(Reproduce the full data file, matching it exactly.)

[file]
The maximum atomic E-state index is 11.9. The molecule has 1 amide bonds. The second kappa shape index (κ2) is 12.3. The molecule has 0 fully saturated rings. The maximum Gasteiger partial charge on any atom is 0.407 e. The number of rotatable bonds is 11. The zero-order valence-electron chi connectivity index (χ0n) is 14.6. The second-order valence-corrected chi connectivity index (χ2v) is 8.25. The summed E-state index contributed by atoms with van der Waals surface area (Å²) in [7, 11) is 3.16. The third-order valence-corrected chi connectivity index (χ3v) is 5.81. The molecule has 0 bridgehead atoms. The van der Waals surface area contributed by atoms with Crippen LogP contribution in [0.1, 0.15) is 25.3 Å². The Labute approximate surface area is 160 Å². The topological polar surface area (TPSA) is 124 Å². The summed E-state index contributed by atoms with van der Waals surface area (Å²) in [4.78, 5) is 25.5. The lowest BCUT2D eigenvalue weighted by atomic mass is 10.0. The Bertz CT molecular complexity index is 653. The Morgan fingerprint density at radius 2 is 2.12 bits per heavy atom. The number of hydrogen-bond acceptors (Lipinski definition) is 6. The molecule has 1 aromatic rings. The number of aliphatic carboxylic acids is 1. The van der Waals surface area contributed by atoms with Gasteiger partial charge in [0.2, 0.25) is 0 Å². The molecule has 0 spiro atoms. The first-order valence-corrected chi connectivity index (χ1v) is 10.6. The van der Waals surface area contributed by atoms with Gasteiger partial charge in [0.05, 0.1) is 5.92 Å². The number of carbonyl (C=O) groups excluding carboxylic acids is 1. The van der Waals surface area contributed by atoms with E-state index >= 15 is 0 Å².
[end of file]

The maximum atomic E-state index is 11.9. The molecule has 1 amide bonds. The second kappa shape index (κ2) is 12.3. The molecule has 0 fully saturated rings. The maximum Gasteiger partial charge on any atom is 0.407 e. The number of rotatable bonds is 11. The zero-order valence-electron chi connectivity index (χ0n) is 14.6. The second-order valence-corrected chi connectivity index (χ2v) is 8.25. The summed E-state index contributed by atoms with van der Waals surface area (Å²) in [7, 11) is 3.16. The third-order valence-corrected chi connectivity index (χ3v) is 5.81. The molecule has 0 bridgehead atoms. The van der Waals surface area contributed by atoms with Crippen LogP contribution in [0.1, 0.15) is 25.3 Å². The Labute approximate surface area is 160 Å². The topological polar surface area (TPSA) is 124 Å². The summed E-state index contributed by atoms with van der Waals surface area (Å²) in [4.78, 5) is 25.5. The lowest BCUT2D eigenvalue weighted by atomic mass is 10.0. The Bertz CT molecular complexity index is 653. The Morgan fingerprint density at radius 2 is 2.12 bits per heavy atom. The number of hydrogen-bond acceptors (Lipinski definition) is 6. The molecule has 1 aromatic rings. The number of aliphatic carboxylic acids is 1. The van der Waals surface area contributed by atoms with Gasteiger partial charge in [0.2, 0.25) is 0 Å². The molecule has 0 spiro atoms. The first-order valence-corrected chi connectivity index (χ1v) is 10.6. The van der Waals surface area contributed by atoms with Gasteiger partial charge in [0.05, 0.1) is 5.92 Å². The number of carbonyl (C=O) groups excluding carboxylic acids is 1. The van der Waals surface area contributed by atoms with E-state index >= 15 is 0 Å².